Tuesday, May 17, 2016

Lady G 'n Me

My college students ~I teach as an adjunct in the Theology and Religious Studies Department of the local Jesuit university ~ were dumbfounded last week to learn that I am a Lady Gaga fan.

I mentioned it to them because Lady G had just posted an expression of gratitude to her Catholic priest on twitter and, consequently, I discovered that she had attended the Convent School of the Sacred Heart in New York City.  "So Lady Gaga and I were both convent schoolgirls," I told my class.  "We both spent part of our lives wandering around in Catholic school uniforms and hanging out with nuns."

Lady G first came to my attention about a year ago when a local radio station began playing her song Edge of Glory.  Could the lyrics be about what I thought they were? I wondered.  On the surface, they are about sex, and the video exudes a blatant and raw sexuality, but I thought there was more to it.  Indeed, it seems that she wrote the song as her beloved grandfather was dying, and that "glory" means exactly what I thought it did.

Glory is what comes next.  After the horror, after the sorrow . . .  glory.

If you know that I have lost a child to suicide, a child with whom I walk every day and whose death haunts my dreams, that perhaps you understand why I sometimes open the car's sunroof and crank my music up loud to listen:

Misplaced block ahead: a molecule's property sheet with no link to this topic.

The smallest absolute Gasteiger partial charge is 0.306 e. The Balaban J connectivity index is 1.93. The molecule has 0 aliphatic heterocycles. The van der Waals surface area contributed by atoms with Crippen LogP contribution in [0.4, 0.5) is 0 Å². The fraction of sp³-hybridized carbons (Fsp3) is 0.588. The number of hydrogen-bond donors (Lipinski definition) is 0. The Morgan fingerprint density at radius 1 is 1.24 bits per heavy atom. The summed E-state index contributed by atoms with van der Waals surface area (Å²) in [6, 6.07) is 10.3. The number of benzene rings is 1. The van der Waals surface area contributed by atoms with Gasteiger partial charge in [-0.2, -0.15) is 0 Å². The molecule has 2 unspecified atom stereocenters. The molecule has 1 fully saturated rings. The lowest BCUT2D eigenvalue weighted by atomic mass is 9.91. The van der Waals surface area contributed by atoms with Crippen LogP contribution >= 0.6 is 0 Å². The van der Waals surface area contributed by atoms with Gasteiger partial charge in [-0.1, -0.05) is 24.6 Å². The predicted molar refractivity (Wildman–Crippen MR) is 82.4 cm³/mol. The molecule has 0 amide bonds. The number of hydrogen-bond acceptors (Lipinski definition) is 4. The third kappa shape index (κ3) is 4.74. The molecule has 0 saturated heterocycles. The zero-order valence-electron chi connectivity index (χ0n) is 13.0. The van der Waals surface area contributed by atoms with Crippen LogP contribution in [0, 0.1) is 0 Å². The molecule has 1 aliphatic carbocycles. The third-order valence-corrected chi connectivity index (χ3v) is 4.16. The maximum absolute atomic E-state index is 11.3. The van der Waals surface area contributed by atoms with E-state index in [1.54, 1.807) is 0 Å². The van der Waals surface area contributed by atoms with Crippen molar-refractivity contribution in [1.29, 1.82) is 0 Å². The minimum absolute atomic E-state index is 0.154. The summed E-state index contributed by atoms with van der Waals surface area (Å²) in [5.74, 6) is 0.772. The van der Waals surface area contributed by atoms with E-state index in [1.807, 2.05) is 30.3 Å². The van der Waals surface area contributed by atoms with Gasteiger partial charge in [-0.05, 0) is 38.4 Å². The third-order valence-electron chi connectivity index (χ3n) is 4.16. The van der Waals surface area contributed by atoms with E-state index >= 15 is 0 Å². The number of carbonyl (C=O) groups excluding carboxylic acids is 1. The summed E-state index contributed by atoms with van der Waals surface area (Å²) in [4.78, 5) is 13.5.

It's time to feel the rush to push the dangerous
I'm gonna run right to, to the edge with you
Where we'll both fall far in love
I'm on the edge of glory and I'm hangin' on a moment of truth
Out on the edge of glory and I'm hangin' on a moment with you.

Lady Gaga's tweet about the meaning of the Eucharist created some controversy among those who understand faith to be more about law than about grace.  I'm guessing that they those folks don't much like the Edge of Glory video. 

But grace abounds in the most unusual places. 

Lady Gaga sings it.  I raise the bread and the wine and I think it.  I'm on the edge of glory, and I'm hangin'on a moment of truth.